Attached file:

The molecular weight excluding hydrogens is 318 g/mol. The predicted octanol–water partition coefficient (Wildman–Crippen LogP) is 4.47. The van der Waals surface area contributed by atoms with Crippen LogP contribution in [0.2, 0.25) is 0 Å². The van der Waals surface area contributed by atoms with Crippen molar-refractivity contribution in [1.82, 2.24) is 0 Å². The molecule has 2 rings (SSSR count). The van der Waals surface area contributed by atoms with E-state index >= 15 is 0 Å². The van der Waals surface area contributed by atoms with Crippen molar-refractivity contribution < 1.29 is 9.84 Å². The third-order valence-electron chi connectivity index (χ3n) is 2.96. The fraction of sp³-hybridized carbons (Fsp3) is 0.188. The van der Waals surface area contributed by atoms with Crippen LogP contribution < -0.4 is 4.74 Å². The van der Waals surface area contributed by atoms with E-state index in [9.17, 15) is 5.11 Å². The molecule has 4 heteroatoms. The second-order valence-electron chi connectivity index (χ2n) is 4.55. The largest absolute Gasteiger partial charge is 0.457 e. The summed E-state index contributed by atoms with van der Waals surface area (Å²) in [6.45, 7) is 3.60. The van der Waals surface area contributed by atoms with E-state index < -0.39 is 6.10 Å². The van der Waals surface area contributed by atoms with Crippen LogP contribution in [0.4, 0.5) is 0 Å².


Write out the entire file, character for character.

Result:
The molecular weight excluding hydrogens is 318 g/mol. The predicted octanol–water partition coefficient (Wildman–Crippen LogP) is 4.47. The van der Waals surface area contributed by atoms with Crippen LogP contribution in [0.2, 0.25) is 0 Å². The van der Waals surface area contributed by atoms with Crippen molar-refractivity contribution in [1.82, 2.24) is 0 Å². The molecule has 2 rings (SSSR count). The van der Waals surface area contributed by atoms with E-state index >= 15 is 0 Å². The van der Waals surface area contributed by atoms with Crippen molar-refractivity contribution < 1.29 is 9.84 Å². The third-order valence-electron chi connectivity index (χ3n) is 2.96. The fraction of sp³-hybridized carbons (Fsp3) is 0.188. The van der Waals surface area contributed by atoms with Crippen LogP contribution < -0.4 is 4.74 Å². The van der Waals surface area contributed by atoms with E-state index in [9.17, 15) is 5.11 Å². The molecule has 4 heteroatoms. The second-order valence-electron chi connectivity index (χ2n) is 4.55. The largest absolute Gasteiger partial charge is 0.457 e. The summed E-state index contributed by atoms with van der Waals surface area (Å²) in [6.45, 7) is 3.60. The van der Waals surface area contributed by atoms with E-state index < -0.39 is 6.10 Å². The van der Waals surface area contributed by atoms with Crippen LogP contribution in [0.4, 0.5) is 0 Å².